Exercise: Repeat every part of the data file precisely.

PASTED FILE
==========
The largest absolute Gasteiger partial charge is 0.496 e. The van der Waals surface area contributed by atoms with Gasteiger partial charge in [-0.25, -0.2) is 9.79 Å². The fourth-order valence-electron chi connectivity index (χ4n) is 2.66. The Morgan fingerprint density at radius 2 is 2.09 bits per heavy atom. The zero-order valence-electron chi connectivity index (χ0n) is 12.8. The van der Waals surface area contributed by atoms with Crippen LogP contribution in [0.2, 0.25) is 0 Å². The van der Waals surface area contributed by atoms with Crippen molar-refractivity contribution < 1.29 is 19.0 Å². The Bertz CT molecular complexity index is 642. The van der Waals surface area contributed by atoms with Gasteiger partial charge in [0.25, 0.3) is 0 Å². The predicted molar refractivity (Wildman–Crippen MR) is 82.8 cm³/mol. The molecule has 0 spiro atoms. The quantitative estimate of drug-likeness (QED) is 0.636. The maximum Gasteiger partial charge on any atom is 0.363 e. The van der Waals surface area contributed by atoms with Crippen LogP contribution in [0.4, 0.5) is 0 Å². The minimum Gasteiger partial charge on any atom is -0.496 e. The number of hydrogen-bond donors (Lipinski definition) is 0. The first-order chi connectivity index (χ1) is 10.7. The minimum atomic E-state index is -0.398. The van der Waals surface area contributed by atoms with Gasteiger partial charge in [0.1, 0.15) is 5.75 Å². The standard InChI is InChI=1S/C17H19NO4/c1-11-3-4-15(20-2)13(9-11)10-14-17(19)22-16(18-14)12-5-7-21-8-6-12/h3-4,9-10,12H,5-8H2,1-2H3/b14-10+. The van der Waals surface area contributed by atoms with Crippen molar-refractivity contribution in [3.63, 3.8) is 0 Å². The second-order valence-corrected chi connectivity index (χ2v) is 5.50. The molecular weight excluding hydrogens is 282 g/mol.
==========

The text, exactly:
The largest absolute Gasteiger partial charge is 0.496 e. The van der Waals surface area contributed by atoms with Gasteiger partial charge in [-0.25, -0.2) is 9.79 Å². The fourth-order valence-electron chi connectivity index (χ4n) is 2.66. The Morgan fingerprint density at radius 2 is 2.09 bits per heavy atom. The zero-order valence-electron chi connectivity index (χ0n) is 12.8. The van der Waals surface area contributed by atoms with Crippen LogP contribution in [0.2, 0.25) is 0 Å². The van der Waals surface area contributed by atoms with Crippen molar-refractivity contribution < 1.29 is 19.0 Å². The Bertz CT molecular complexity index is 642. The van der Waals surface area contributed by atoms with Gasteiger partial charge in [0.25, 0.3) is 0 Å². The predicted molar refractivity (Wildman–Crippen MR) is 82.8 cm³/mol. The molecule has 0 spiro atoms. The quantitative estimate of drug-likeness (QED) is 0.636. The maximum Gasteiger partial charge on any atom is 0.363 e. The van der Waals surface area contributed by atoms with Crippen LogP contribution in [0.4, 0.5) is 0 Å². The minimum Gasteiger partial charge on any atom is -0.496 e. The number of hydrogen-bond donors (Lipinski definition) is 0. The first-order chi connectivity index (χ1) is 10.7. The minimum atomic E-state index is -0.398. The van der Waals surface area contributed by atoms with Gasteiger partial charge in [0.1, 0.15) is 5.75 Å². The standard InChI is InChI=1S/C17H19NO4/c1-11-3-4-15(20-2)13(9-11)10-14-17(19)22-16(18-14)12-5-7-21-8-6-12/h3-4,9-10,12H,5-8H2,1-2H3/b14-10+. The van der Waals surface area contributed by atoms with Crippen molar-refractivity contribution in [3.63, 3.8) is 0 Å². The second-order valence-corrected chi connectivity index (χ2v) is 5.50. The molecular weight excluding hydrogens is 282 g/mol.